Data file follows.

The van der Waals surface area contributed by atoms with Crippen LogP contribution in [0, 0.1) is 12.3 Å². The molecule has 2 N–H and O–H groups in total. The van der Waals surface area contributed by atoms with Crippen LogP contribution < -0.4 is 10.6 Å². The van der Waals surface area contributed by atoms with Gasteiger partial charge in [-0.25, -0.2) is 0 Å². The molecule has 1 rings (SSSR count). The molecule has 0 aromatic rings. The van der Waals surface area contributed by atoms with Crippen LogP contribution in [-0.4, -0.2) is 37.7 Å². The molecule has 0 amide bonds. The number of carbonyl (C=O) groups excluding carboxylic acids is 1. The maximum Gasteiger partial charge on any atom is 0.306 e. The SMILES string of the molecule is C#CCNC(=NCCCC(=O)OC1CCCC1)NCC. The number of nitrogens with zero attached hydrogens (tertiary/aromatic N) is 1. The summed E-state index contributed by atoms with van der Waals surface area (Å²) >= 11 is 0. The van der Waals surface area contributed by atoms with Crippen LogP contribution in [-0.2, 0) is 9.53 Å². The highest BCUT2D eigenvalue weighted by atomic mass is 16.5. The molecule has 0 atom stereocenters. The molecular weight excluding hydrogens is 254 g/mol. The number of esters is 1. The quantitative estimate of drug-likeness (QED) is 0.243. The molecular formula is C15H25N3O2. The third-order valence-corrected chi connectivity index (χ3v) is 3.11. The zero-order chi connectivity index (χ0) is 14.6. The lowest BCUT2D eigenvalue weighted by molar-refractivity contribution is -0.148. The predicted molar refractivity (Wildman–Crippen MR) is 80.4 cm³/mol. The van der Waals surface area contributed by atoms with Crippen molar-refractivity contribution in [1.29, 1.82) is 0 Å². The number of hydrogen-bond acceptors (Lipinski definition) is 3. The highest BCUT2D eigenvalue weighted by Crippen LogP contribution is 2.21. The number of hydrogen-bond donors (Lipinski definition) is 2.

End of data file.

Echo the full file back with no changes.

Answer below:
The van der Waals surface area contributed by atoms with Crippen LogP contribution in [0, 0.1) is 12.3 Å². The molecule has 2 N–H and O–H groups in total. The van der Waals surface area contributed by atoms with Crippen LogP contribution < -0.4 is 10.6 Å². The van der Waals surface area contributed by atoms with Gasteiger partial charge in [-0.25, -0.2) is 0 Å². The molecule has 1 rings (SSSR count). The molecule has 0 aromatic rings. The van der Waals surface area contributed by atoms with Crippen LogP contribution in [-0.4, -0.2) is 37.7 Å². The molecule has 0 amide bonds. The number of carbonyl (C=O) groups excluding carboxylic acids is 1. The maximum Gasteiger partial charge on any atom is 0.306 e. The SMILES string of the molecule is C#CCNC(=NCCCC(=O)OC1CCCC1)NCC. The number of nitrogens with zero attached hydrogens (tertiary/aromatic N) is 1. The summed E-state index contributed by atoms with van der Waals surface area (Å²) >= 11 is 0. The van der Waals surface area contributed by atoms with Crippen LogP contribution in [-0.2, 0) is 9.53 Å². The highest BCUT2D eigenvalue weighted by atomic mass is 16.5. The molecule has 0 atom stereocenters. The molecular weight excluding hydrogens is 254 g/mol. The number of esters is 1. The quantitative estimate of drug-likeness (QED) is 0.243. The molecular formula is C15H25N3O2. The third-order valence-corrected chi connectivity index (χ3v) is 3.11. The zero-order chi connectivity index (χ0) is 14.6. The lowest BCUT2D eigenvalue weighted by molar-refractivity contribution is -0.148. The predicted molar refractivity (Wildman–Crippen MR) is 80.4 cm³/mol. The van der Waals surface area contributed by atoms with Crippen molar-refractivity contribution in [1.29, 1.82) is 0 Å². The number of hydrogen-bond acceptors (Lipinski definition) is 3. The highest BCUT2D eigenvalue weighted by Crippen LogP contribution is 2.21. The number of hydrogen-bond donors (Lipinski definition) is 2.